After Image Processing Buffer

This system only holds the image in the buffer after it has been processed. This means that the size or quality of the picture that you have set will affect how many images can be held in the buffer at any one time. The larger or greater the image quality, the less images will be able to fit in the buffer thus affect the burst (or continuous) function.

Burst Mode & Continuous Mode

Depending on the model of camera, this feature can be called ‘burst’ or ‘continuous’ mode. It means that instead of taking one picture at a time, the camera is able to take a set of photos within a short space of time. This is particularly useful for taking action shots where the subject is moving and you want to catch it at several points.

The amount of pictures that can be taken at any one time depend largely on the size of the memory buffer in the camera. Pictures are taken too quickly to be stored individually on the memory card so the memory buffer stores them until the camera has more time to write them to the memory card.

Digital Camera Connectivity

Connectivity describes how well a digital camera can connect to other devices i.e. a computer – to download images that have been taken.

Image transfer

The vast majority of modern digital cameras use a USB connection to connect to external devices. This is a relatively quick method of data transfer (up to 350KB per second) and is compatible with a large range of devices such as PCs, Macs and a selection of PDAs.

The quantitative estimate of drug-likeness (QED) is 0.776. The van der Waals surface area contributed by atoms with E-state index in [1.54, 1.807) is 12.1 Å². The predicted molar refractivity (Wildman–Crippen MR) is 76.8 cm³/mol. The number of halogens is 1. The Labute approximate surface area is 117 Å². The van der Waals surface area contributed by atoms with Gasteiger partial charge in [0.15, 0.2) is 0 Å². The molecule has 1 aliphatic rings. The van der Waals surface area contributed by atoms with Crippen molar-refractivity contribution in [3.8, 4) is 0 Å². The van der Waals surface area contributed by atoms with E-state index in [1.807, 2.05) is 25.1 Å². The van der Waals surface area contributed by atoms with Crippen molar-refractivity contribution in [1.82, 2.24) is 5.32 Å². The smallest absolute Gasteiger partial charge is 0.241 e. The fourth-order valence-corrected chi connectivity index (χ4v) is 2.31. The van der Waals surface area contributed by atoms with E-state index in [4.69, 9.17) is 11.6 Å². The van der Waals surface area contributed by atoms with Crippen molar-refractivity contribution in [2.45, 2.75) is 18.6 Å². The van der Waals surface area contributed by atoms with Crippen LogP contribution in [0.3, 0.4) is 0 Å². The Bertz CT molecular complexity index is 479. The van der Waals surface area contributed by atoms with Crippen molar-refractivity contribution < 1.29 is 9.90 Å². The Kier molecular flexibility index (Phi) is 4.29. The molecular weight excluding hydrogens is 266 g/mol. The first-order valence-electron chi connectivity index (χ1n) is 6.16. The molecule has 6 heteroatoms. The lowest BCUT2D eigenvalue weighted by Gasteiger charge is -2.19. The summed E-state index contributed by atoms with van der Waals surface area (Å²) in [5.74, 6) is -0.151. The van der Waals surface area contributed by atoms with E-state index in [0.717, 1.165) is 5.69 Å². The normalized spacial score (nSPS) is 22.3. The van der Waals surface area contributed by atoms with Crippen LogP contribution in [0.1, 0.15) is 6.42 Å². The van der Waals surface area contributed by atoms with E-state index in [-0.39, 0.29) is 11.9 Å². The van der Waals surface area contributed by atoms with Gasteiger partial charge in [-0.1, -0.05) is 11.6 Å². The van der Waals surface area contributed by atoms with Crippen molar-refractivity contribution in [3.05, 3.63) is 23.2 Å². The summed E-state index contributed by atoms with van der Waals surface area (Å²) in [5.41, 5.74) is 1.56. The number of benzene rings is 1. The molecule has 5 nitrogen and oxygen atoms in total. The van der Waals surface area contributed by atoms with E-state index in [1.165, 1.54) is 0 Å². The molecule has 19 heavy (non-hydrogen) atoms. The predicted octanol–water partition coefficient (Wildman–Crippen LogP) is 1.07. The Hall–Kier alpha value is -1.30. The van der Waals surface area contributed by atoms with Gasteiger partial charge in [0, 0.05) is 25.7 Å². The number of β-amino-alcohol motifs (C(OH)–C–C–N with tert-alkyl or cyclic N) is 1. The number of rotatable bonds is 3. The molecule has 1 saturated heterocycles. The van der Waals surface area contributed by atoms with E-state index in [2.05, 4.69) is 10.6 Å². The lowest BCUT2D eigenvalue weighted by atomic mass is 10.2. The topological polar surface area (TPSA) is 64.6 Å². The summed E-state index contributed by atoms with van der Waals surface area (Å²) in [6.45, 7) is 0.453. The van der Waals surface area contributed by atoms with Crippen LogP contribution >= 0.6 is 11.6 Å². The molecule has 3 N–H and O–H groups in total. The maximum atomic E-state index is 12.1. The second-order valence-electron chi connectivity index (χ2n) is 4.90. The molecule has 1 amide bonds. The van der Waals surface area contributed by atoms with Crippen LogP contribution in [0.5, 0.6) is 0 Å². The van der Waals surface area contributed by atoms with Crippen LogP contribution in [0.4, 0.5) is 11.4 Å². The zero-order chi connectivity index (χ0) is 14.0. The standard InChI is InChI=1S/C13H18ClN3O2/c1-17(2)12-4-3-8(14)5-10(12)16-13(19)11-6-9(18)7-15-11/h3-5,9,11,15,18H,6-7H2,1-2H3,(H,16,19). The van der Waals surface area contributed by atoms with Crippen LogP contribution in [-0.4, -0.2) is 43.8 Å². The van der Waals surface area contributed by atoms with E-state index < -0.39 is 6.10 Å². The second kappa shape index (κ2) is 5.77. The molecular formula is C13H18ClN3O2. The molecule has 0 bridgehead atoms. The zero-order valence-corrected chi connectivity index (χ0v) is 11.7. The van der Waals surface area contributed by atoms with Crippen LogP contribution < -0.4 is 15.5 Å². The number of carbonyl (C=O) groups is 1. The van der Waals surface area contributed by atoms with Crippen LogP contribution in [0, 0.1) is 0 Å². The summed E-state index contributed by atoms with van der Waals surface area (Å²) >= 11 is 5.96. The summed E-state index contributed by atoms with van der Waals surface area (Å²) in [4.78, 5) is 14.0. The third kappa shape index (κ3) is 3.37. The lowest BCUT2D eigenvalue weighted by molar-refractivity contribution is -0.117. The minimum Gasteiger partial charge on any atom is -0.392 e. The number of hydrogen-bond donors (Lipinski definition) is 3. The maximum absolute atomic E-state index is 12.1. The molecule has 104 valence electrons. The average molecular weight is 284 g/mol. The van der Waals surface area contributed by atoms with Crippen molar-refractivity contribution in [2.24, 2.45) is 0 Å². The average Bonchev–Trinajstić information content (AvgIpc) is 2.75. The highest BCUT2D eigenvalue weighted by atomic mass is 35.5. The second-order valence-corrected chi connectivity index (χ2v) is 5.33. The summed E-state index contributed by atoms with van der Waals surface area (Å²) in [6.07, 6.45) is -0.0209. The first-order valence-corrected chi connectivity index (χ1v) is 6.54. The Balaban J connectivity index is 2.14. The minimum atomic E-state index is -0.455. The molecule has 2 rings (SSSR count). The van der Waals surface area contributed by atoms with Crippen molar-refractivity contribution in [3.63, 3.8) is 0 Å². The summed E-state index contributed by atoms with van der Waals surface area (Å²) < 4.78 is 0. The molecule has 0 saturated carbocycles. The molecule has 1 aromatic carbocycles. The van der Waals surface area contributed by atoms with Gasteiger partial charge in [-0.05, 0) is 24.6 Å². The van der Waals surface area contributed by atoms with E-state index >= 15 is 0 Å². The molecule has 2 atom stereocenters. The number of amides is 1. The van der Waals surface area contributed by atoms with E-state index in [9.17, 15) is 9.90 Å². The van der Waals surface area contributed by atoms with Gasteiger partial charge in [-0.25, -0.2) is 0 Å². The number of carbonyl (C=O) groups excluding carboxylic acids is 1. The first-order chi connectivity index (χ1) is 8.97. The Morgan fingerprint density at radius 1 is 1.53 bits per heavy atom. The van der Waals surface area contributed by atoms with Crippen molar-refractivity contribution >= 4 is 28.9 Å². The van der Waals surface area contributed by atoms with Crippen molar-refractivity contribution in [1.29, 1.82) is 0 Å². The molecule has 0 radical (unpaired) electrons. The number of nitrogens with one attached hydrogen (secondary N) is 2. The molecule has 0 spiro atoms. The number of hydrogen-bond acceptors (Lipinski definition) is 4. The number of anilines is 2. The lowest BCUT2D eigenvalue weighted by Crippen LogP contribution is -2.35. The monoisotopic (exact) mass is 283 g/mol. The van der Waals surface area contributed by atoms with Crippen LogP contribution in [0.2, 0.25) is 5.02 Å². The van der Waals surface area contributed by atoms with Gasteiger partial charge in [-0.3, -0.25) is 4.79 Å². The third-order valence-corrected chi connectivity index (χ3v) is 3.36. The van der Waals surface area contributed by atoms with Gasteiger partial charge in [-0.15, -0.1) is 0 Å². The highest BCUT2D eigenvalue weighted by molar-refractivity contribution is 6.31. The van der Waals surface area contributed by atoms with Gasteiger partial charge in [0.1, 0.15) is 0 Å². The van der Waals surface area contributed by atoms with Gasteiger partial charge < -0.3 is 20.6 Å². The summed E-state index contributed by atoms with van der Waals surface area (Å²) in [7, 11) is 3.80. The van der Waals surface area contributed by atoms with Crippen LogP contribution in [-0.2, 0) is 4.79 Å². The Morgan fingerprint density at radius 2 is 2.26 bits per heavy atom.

However, Firewire (iieee1394) connections are become increasingly popular because of the speed in which then can transfer data (up to 500KB per second). However, Firewire requires a special connection that is only recently coming as standard with a PC or Mac.

Remote Control

Very recent digital cameras have started to be supplied with remote control applications which allow pictures to be stored straight onto the hard disk of your PC or Mac through a USB connection.

Video Output

Most digital cameras also have a video output facility to connect your camera to a TV, to view your pictures on a larger screen. You can also connect your cameras to a VCR, to record any small video clips onto video cassette using this method.

Effective Pixels

As part of the specification, many digital camera manufacturers use the total number of pixels as a representation of the cameras resolution. However, the pixel count of a camera should really be calculated by the number of recorded pixels rather than the actually number of pixels. A camera’s sensor assesses four aspects of the pixel count:

  • Total number of pixels
  • Number of read pixels
  • Number of active pixels
  • Recommended recorded pixels

The camera only records a crop of the total number of pixels. This is because some of the outside horizontal and vertical columns around the edge if the sensor is coated with a video signal shading (a black dye). In order for a digital camera to know what black is, it needs to take a reading from a pixel, which it knows is black.

The small gap around the outside shows the read pixels that do not record the image. The smaller area usually then leaves the output of the image in a 4:3 ratio format (the standard photo size).

EXIF (Exchangeable Image File)

This image format was created by JEIDA (Japanese Electronic Industry Development Association) towards the end of 1995 but has been reviewed several times since then. Most digital cameras store images in EXIF compressed format, which uses the same compression as a JPEG image. This means that each images downloaded from the camera can be viewed by any application supporting JPEG format.